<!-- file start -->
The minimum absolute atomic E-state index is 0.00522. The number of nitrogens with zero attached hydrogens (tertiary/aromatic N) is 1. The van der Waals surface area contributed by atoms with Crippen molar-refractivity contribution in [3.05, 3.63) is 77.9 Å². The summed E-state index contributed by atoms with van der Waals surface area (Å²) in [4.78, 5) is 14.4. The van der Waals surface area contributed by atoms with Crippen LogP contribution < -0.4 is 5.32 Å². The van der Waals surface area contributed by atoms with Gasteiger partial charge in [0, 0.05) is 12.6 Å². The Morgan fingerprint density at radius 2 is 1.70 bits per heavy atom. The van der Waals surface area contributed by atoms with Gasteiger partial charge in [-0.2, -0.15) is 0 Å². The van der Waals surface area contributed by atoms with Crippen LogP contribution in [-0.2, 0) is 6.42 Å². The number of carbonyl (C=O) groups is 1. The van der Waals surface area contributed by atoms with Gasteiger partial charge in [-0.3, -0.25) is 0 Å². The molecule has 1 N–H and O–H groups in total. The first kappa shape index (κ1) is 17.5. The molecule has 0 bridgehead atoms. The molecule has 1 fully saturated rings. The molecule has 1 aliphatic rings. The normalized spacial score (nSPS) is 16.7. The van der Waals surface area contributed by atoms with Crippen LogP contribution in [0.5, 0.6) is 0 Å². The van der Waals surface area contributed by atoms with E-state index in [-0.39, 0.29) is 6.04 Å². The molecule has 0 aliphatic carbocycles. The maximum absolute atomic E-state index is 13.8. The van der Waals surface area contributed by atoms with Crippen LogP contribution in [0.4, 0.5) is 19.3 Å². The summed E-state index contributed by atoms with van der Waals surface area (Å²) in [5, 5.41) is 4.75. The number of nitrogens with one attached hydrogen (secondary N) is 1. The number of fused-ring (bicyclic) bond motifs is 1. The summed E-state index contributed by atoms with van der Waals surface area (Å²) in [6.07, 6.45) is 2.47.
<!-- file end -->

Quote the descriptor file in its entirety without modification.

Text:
The minimum absolute atomic E-state index is 0.00522. The number of nitrogens with zero attached hydrogens (tertiary/aromatic N) is 1. The van der Waals surface area contributed by atoms with Crippen molar-refractivity contribution in [3.05, 3.63) is 77.9 Å². The summed E-state index contributed by atoms with van der Waals surface area (Å²) in [4.78, 5) is 14.4. The van der Waals surface area contributed by atoms with Crippen LogP contribution < -0.4 is 5.32 Å². The van der Waals surface area contributed by atoms with Gasteiger partial charge in [0, 0.05) is 12.6 Å². The Morgan fingerprint density at radius 2 is 1.70 bits per heavy atom. The van der Waals surface area contributed by atoms with Gasteiger partial charge in [-0.2, -0.15) is 0 Å². The van der Waals surface area contributed by atoms with Crippen LogP contribution in [-0.2, 0) is 6.42 Å². The number of carbonyl (C=O) groups is 1. The van der Waals surface area contributed by atoms with Gasteiger partial charge in [-0.3, -0.25) is 0 Å². The molecule has 1 N–H and O–H groups in total. The first kappa shape index (κ1) is 17.5. The molecule has 0 bridgehead atoms. The molecule has 1 fully saturated rings. The molecule has 1 aliphatic rings. The normalized spacial score (nSPS) is 16.7. The van der Waals surface area contributed by atoms with Crippen LogP contribution in [0.5, 0.6) is 0 Å². The van der Waals surface area contributed by atoms with E-state index in [-0.39, 0.29) is 6.04 Å². The molecule has 0 aliphatic carbocycles. The maximum absolute atomic E-state index is 13.8. The van der Waals surface area contributed by atoms with Crippen LogP contribution in [0.4, 0.5) is 19.3 Å². The summed E-state index contributed by atoms with van der Waals surface area (Å²) in [5, 5.41) is 4.75. The number of nitrogens with one attached hydrogen (secondary N) is 1. The number of fused-ring (bicyclic) bond motifs is 1. The summed E-state index contributed by atoms with van der Waals surface area (Å²) in [6.07, 6.45) is 2.47.